No Surprise: Laparoscopic Sleeve Gastrectomy Most Performed Operation in Asia-Pacific Region

| May 11, 2015

A Message from Dr. Raul J. Rosenthal

Raul J. Rosenthal, MD, FACS, FASMBS, Clinical Editor,
Bariatric Times; Chief of Staff, Professor of Surgery and Chairman, Department of General Surgery; Director of Minimally Invasive Surgery and The Bariatric and Metabolic Institute; General Surgery Residency Program Director; and Director, Fellowship in MIS and Bariatric Surgery, Cleveland Clinic Florida, Weston, Florida


Dear Friends and Readers:
I just returned from Seoul, Korea where I had the opportunity to attend the 11th annual meeting of the The International Federation for the Surgery of Obesity and Metabolic Disorders (IFSO) Asia-Pacific Chapter (APC). The story goes that 11 years ago, while attending the meeting as a course director, I went to an industry sponsored meeting on bariatric surgery in Seoul. I was surprised to see that most, if not all, Asian-Pacific countries were represented. I thought this was a unique opportunity to create a working group, and we voted on a president, vice president, and secretary. Dr. Wei Jei Lee became the President, Fred Zehng from China the Vice President, and all in attendance including myself became founding members of the IFSO APC. I cannot tell you how impressed I was this year to see such a phenomenal conference and vibrant society, one that has grown and matured to help its members deliver best practices in bariatric surgery. See photos from my trip at the end of this message.
The prevalence of obesity and the number of bariatric procedures are staggering in the Asia-Pacific region. Not to my surprise, sleeve gastrectomy is the most common procedure being performed there. Dr. Seung Ho Choi Congress President, and the organizing committee of IFSO-APC 2015 put together an excellent scientific program and very entertaining gala event. I congratulate my dear colleagues for their achievement. I wish the new IFSO-APC President Dr. Lilian Kow best of luck in her year as a regional leader.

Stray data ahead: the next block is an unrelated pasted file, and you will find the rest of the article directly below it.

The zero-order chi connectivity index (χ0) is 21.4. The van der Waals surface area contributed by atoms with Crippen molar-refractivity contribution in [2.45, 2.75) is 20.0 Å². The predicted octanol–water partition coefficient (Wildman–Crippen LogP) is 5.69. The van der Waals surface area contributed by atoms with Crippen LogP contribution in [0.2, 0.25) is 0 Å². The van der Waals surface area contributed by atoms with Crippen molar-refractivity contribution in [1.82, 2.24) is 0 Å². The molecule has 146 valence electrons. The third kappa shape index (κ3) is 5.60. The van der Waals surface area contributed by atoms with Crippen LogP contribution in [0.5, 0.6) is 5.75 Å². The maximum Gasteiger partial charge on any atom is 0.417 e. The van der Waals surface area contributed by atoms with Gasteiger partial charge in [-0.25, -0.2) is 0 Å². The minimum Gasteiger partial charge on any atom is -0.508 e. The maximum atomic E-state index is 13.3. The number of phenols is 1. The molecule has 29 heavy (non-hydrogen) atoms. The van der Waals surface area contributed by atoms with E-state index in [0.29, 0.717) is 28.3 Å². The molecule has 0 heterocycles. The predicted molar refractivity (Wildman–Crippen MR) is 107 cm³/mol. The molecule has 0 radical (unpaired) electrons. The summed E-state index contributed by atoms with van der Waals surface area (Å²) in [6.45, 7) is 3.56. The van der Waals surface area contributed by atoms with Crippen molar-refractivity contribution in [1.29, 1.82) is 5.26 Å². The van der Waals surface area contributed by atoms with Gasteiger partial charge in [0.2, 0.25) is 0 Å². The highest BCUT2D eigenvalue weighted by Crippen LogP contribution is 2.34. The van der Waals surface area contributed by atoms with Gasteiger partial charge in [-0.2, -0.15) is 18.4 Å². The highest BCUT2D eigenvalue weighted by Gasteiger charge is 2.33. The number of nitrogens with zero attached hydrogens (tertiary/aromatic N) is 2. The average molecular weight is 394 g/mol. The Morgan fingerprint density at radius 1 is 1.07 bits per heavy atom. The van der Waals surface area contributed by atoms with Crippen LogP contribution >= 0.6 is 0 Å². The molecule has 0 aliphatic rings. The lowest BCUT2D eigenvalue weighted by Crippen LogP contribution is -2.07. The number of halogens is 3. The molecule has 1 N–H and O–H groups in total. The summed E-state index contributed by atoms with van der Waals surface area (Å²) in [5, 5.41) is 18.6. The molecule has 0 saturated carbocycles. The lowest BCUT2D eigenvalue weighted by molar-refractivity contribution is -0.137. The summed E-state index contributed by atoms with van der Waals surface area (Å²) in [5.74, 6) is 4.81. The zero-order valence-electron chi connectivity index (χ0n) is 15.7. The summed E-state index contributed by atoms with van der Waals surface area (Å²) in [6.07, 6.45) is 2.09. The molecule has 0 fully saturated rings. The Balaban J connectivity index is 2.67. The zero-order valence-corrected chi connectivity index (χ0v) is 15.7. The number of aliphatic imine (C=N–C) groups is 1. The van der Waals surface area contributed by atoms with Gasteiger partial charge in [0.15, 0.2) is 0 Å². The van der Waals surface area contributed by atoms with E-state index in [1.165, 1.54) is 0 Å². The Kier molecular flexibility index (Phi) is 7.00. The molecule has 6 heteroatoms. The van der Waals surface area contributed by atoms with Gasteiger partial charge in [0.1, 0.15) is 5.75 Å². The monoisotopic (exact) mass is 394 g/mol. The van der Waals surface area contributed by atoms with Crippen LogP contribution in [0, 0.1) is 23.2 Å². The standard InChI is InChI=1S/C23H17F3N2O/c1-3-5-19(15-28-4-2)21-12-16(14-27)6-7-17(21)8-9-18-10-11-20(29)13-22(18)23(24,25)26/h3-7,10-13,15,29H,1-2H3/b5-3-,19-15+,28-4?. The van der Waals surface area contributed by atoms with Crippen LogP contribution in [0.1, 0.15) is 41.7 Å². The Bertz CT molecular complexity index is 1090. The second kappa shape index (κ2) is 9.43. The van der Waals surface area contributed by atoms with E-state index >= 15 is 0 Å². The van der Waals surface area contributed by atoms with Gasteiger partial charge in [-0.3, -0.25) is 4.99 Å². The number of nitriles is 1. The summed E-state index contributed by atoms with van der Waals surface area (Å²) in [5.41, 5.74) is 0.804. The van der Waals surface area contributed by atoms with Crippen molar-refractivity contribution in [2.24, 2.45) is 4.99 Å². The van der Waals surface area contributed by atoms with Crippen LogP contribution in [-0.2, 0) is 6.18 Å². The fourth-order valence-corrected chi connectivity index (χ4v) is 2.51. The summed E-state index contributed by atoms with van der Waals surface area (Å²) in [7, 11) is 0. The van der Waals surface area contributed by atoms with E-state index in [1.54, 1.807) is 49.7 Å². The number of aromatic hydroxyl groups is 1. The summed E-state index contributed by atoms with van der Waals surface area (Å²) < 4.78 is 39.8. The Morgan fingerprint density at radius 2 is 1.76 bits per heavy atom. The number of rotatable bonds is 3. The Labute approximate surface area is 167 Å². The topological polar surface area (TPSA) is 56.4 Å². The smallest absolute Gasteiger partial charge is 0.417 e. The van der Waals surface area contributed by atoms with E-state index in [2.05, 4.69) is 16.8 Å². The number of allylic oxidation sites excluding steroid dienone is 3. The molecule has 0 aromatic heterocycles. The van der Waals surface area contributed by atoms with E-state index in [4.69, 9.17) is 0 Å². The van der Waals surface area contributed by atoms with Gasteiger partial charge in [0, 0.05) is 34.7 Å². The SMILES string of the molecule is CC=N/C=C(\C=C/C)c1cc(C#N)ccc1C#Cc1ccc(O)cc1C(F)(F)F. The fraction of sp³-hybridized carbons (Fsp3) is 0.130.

This month, we feature an exciting new column titled, “The History of Bariatric Surgery.” Dr. Daniel Jones approached me and asked if I would be interested in publishing a column on the history of bariatric surgery, inviting those who “made it happen” to write and submit their stories. I immediately felt that it was an excellent idea. We are proud to present you with the first installment of this column featuring “the father of bariatric surgery” and a most unbelievable thinker, Dr. Ed Mason. It is true, Ed, that “against your thoughts and desire, we chose to use an irreversible procedure to treat severe obesity.” But isn’t obesity a chronic disease that will otherwise recur?

In one of my personal conversations with Ed, he mentioned to me how important hypoxia can be in recognizing early complications in the postoperative period. Two articles in this issue—Obesity’s Effects on Respiratory mechanics in the perioperative period by Geneviève Chartrand and Early technical and peri-operative complications of bariatric surgery by Drs. Tammy L. Kindel and Corrigan L. McBride—are perfect examples of Ed’s comments. As mentioned in previous editorials and published in Obesity Surgery, our experience is that tachycardia has been the most important sign to help identify complications. Sustained tachycardia above 120 beats per minute will make us suspect a leak while unsustained and intermittent tachycardia will point toward a bleed; however, none of these are an indication for immediate surgery unless the patient is hemodynamically unstable.

We present another new feature, a series of interviews with leaders in T2DM and obesity research and therapy,, that serves as a countdown to a phenomenal event that will bring two meetings together. The World Congress on Interventional Therapies for Type 2 Diabetes (WCITT2D) and 2nd Diabetes Surgery Summit (DSS) will take place September 28 to 30, 2015 in London, United Kingdom. We debut the series presenting an interview with Dr. Francesco Rubino who is Director of the WCITT2D and Co-director of the DSS. This series should give you a flair of what will be happening at the meeting and in the field. Mark your calendars! Those who are able to attend this unique meeting can look forward to also enjoying the Rugby World Cup!

Sincerely,
Raul J. Rosenthal, MD, FACS, FASMBS

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